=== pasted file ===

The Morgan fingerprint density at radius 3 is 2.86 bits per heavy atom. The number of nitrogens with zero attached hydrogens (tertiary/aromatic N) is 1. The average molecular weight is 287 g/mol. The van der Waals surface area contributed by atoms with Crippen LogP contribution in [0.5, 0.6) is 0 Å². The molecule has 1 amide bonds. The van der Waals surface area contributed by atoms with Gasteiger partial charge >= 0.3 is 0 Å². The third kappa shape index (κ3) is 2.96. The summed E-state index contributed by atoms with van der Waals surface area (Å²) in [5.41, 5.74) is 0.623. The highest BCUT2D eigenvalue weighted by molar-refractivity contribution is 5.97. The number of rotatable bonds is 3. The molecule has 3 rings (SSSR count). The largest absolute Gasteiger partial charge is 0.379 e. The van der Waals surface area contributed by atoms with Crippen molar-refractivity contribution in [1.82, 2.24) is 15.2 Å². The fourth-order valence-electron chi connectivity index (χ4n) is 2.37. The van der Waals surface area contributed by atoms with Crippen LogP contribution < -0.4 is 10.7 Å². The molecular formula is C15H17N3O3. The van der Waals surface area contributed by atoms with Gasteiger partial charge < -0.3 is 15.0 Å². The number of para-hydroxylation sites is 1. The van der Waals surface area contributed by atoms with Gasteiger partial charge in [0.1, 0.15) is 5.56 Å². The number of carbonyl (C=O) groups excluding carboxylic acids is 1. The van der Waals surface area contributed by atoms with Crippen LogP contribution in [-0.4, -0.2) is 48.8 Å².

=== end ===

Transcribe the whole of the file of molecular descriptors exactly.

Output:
The Morgan fingerprint density at radius 3 is 2.86 bits per heavy atom. The number of nitrogens with zero attached hydrogens (tertiary/aromatic N) is 1. The average molecular weight is 287 g/mol. The van der Waals surface area contributed by atoms with Crippen LogP contribution in [0.5, 0.6) is 0 Å². The molecule has 1 amide bonds. The van der Waals surface area contributed by atoms with Gasteiger partial charge >= 0.3 is 0 Å². The third kappa shape index (κ3) is 2.96. The summed E-state index contributed by atoms with van der Waals surface area (Å²) in [5.41, 5.74) is 0.623. The highest BCUT2D eigenvalue weighted by molar-refractivity contribution is 5.97. The number of rotatable bonds is 3. The molecule has 3 rings (SSSR count). The largest absolute Gasteiger partial charge is 0.379 e. The van der Waals surface area contributed by atoms with Crippen molar-refractivity contribution in [1.82, 2.24) is 15.2 Å². The fourth-order valence-electron chi connectivity index (χ4n) is 2.37. The van der Waals surface area contributed by atoms with Crippen LogP contribution < -0.4 is 10.7 Å². The molecular formula is C15H17N3O3. The van der Waals surface area contributed by atoms with Gasteiger partial charge < -0.3 is 15.0 Å². The number of para-hydroxylation sites is 1. The van der Waals surface area contributed by atoms with Gasteiger partial charge in [0.1, 0.15) is 5.56 Å². The number of carbonyl (C=O) groups excluding carboxylic acids is 1. The van der Waals surface area contributed by atoms with Crippen LogP contribution in [-0.4, -0.2) is 48.8 Å².